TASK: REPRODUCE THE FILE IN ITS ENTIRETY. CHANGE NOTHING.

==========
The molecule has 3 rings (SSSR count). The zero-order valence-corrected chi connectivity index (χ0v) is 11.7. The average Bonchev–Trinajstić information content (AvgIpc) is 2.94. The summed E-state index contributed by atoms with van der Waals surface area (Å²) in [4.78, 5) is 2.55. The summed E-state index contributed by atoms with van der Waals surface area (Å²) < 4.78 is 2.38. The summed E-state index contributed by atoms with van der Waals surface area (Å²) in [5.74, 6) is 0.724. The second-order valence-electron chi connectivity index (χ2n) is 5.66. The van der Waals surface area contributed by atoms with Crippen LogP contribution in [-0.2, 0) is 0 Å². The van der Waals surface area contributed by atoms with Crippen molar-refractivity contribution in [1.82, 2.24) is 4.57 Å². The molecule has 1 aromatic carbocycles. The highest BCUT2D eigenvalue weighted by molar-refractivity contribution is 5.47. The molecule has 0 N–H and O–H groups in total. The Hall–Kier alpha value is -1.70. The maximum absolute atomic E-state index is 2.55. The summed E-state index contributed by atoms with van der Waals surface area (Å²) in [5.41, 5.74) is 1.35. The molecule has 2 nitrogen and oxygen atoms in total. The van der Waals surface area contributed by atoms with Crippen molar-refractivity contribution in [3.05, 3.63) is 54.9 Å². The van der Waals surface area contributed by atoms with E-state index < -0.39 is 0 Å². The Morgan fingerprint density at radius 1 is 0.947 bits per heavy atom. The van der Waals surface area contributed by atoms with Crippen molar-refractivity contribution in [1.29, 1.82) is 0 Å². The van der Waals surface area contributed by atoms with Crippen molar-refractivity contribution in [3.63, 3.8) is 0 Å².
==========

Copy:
The molecule has 3 rings (SSSR count). The zero-order valence-corrected chi connectivity index (χ0v) is 11.7. The average Bonchev–Trinajstić information content (AvgIpc) is 2.94. The summed E-state index contributed by atoms with van der Waals surface area (Å²) in [4.78, 5) is 2.55. The summed E-state index contributed by atoms with van der Waals surface area (Å²) < 4.78 is 2.38. The summed E-state index contributed by atoms with van der Waals surface area (Å²) in [5.74, 6) is 0.724. The second-order valence-electron chi connectivity index (χ2n) is 5.66. The van der Waals surface area contributed by atoms with Crippen LogP contribution in [-0.2, 0) is 0 Å². The van der Waals surface area contributed by atoms with Crippen molar-refractivity contribution in [1.82, 2.24) is 4.57 Å². The molecule has 1 aromatic carbocycles. The highest BCUT2D eigenvalue weighted by molar-refractivity contribution is 5.47. The molecule has 0 N–H and O–H groups in total. The Hall–Kier alpha value is -1.70. The maximum absolute atomic E-state index is 2.55. The summed E-state index contributed by atoms with van der Waals surface area (Å²) in [5.41, 5.74) is 1.35. The molecule has 2 nitrogen and oxygen atoms in total. The van der Waals surface area contributed by atoms with Crippen molar-refractivity contribution in [3.05, 3.63) is 54.9 Å². The van der Waals surface area contributed by atoms with E-state index < -0.39 is 0 Å². The Morgan fingerprint density at radius 1 is 0.947 bits per heavy atom. The van der Waals surface area contributed by atoms with Crippen molar-refractivity contribution in [1.29, 1.82) is 0 Å². The van der Waals surface area contributed by atoms with Crippen molar-refractivity contribution in [3.63, 3.8) is 0 Å².